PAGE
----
Democrats forced a government shutdown in January in attempt to expedite negotiations over the Dreamers, who are set to lose protection from deportation in March. Trump’s proposal was the first detailed public offer from the White House.
On Friday, the president accused Schumer of complicating the talks. “DACA has been made increasingly difficult by the fact that Cryin’ Chuck Schumer took such a beating over the shutdown that he is unable to act on immigration!” Trump wrote on Twitter.
By including curbs to legal immigration in his proposal, Trump elevated ideas that have been advocated by a slice of hardliners for decades, although with little momentum in Washington. Trump has framed the proposals as an attempt to prioritize immigrants with specific skills rather than family connections.
Throughout the immigration debate local law enforcement agencies have stressed that they want everyone, regardless of their immigration status, to feel comfortable talking to local police.
An Aurora police spokesperson declined to comment on the pending legislation and what it could mean for law enforcement, but referred to Chief Nick Metz’s statement after the 2016 election stressing that local police aren’t interested in a person’s immigration status.
“Many members of that community have fears of reaching out to the police and other emergency services in a time of need because of their documentation status,” Metz said. “I want to reassure members of those communities that if they find themselves in a situation where they need help that they should not be afraid to call 911. Our policy remains the same; officers will not enforce, investigate, or detain individuals based solely on their immigration status.”
The U.S. takes in about 1 million legal immigrants annually, and nearly 13 percent of the country’s residents were born overseas, the highest share in nearly a century. Immigration hawks argue that the influx drives down native-born Americans’ wages and strains public resources.
“When you’re bringing in the equivalent of a major metropolitan area every year, that has an impact on every aspect of life,” said Ira Mehlman of the Federation for American Immigration Reform, which is the other major group advocating for fewer immigrants.
But many economists and businesses say there’s little data showing that immigration is bad for the economy, and much showing it is a net benefit. Though a few have found immigrants can depress some workers’ wages, most believe there’s little negative impact on U.S. workers. In fact, because native-born U.S. citizens are having fewer and fewer children, some warn the U.S. faces a looming worker shortage and that immigrants are essential to keep the country growing.
A panel from the National Academy of Sciences in 2016 found that immigration had a small negative impact on some native-born workers who hadn’t graduated high school but also had many important benefits, such as fueling growth, innovation and entrepreneurship.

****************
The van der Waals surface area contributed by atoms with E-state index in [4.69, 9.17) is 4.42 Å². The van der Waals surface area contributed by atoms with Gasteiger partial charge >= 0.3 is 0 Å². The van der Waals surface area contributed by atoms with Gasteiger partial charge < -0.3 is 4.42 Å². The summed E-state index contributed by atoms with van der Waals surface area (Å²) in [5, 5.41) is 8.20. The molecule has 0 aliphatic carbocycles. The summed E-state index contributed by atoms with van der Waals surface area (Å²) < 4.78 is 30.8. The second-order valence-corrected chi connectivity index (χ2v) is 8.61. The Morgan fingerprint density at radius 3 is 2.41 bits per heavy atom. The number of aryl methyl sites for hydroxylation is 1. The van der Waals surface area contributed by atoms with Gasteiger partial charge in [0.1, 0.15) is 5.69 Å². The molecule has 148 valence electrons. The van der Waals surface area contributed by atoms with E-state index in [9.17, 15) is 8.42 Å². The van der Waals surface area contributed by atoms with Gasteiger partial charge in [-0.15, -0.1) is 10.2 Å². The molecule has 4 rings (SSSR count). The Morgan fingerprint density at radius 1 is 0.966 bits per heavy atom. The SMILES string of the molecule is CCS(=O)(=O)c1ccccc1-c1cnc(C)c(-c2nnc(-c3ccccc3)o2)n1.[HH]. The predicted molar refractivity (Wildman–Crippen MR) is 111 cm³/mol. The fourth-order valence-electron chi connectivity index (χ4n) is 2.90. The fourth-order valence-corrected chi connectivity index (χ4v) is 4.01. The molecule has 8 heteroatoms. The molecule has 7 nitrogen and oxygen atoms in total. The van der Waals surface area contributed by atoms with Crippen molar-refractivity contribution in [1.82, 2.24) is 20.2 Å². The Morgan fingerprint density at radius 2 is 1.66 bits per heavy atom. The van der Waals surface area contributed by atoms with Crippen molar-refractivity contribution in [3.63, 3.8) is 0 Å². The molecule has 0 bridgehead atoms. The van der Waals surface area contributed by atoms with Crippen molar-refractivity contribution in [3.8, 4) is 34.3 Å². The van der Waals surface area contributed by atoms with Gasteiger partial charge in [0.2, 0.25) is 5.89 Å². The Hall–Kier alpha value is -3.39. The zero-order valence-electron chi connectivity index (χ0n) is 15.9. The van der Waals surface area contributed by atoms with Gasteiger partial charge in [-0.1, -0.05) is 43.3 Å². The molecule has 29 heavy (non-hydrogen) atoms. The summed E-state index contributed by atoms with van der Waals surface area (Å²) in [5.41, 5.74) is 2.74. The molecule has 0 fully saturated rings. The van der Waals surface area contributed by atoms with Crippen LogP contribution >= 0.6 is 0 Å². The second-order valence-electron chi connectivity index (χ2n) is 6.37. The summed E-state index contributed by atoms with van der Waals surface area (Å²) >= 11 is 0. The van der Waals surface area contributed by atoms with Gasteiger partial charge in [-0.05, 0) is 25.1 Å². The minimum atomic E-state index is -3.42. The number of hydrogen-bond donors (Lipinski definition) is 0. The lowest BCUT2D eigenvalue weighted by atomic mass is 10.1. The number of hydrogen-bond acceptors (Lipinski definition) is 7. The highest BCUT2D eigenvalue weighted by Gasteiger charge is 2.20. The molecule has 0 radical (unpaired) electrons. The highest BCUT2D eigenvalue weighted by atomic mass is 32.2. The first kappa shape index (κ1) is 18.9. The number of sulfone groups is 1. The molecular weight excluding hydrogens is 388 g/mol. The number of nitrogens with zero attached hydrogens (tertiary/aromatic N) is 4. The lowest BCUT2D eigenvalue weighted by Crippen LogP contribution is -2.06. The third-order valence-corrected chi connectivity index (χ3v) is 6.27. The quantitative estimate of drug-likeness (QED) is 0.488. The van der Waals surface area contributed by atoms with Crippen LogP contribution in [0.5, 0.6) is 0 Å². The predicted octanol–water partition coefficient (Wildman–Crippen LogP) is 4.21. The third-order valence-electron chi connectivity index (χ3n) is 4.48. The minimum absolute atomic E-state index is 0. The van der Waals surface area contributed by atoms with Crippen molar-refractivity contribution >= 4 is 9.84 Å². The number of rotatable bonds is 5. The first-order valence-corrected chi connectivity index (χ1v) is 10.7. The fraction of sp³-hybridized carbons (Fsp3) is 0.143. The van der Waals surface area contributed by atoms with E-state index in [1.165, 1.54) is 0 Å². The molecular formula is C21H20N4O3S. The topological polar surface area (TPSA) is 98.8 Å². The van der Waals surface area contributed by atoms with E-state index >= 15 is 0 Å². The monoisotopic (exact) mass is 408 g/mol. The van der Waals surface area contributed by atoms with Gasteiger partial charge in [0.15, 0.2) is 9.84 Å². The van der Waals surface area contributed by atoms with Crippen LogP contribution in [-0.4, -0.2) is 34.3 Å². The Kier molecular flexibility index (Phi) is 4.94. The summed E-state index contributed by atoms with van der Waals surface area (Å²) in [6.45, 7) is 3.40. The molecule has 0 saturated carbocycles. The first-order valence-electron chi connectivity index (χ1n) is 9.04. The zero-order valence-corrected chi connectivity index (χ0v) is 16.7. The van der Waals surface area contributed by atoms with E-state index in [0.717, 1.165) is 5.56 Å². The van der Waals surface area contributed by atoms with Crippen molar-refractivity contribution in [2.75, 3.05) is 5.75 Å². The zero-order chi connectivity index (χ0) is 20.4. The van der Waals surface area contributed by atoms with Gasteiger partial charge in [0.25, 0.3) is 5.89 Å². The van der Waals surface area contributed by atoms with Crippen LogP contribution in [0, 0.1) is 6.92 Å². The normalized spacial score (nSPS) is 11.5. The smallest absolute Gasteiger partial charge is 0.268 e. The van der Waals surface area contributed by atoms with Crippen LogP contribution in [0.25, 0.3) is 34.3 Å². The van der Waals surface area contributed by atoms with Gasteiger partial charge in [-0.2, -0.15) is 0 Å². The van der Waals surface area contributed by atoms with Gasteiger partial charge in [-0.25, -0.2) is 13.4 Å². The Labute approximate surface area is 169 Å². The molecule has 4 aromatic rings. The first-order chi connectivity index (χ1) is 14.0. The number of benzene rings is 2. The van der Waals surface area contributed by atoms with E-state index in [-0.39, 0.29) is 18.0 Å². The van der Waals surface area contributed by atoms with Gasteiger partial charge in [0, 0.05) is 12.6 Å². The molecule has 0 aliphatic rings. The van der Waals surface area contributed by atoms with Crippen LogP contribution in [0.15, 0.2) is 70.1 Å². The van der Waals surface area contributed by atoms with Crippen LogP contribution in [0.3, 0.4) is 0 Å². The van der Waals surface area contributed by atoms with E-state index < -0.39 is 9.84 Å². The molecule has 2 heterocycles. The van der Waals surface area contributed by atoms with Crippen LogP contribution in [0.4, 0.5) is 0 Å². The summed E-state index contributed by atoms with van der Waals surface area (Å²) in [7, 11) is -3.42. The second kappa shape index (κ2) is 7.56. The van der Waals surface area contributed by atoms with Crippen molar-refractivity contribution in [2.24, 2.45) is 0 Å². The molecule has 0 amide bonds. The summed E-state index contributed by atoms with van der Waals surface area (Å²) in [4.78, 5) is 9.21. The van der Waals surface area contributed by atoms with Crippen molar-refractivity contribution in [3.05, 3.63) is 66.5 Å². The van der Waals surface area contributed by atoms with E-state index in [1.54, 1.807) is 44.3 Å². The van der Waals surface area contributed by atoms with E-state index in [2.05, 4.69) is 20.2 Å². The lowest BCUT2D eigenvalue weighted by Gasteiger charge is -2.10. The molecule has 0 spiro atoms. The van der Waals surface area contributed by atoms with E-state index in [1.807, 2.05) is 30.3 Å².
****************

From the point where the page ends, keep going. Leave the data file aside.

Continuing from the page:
“At the end of the day. We’re either going to believe the data coming from businesses that are trying to grow the nation’s economy, or we can believe press statements,” said Ali Noorani of the National Immigration Forum, which supports increasing immigration. “Ultimately, this is not a question about economics. This is about the cultural anxiety coursing through the country that has been given an outlet by saying ‘immigrants are taking our jobs.’”
Trump tapped into that anxiety to win the election, pledging to build a wall along the southern border and make Mexico pay for it. He also vowed to end former President Barack Obama’s program to protect people brought to the U.S. as children and now living here illegally. But when he announced an end to DACA in September, he asked Congress to come up with a way to make the program permanent, arguing the young immigrants don’t deserve deportation.
Democrats offered to fund Trump’s border wall, then later retracted the offer. The administration then added to its list of demands, including changes to the family-based immigration system and an end to the lottery for visas for people from countries under-represented in the U.S. to its list of demands.
The plan would eliminate hundreds of thousands of family-related visas. Immigrants would only be allowed to sponsor their spouses and underage children to join them in the U.S., and not their parents, adult children or siblings.
But rather than shift those open slots to immigrants under a skills-based system, they would be applied to the backlog of immigrants waiting for a U.S. visa. Then, when that backlog is ended, the slots would be eliminated.
Nowrasteh of Cato estimates that the result could be a 40 percent to 45 percent reduction in overall immigration over time. The numbers depend on how the visas are applied to the backlogs — the immigration backlogs are so immense in some categories it could take decades to whittle them down. It’d take more than 130 years, he estimates, for all Mexicans waiting for a legal visa to get one.
Still, some immigration hawks were disappointed with the plan, arguing it could take decades before the reductions kick in. “The cuts in immigration don’t happen for 15 years,” complained Roy Beck of Numbers USA.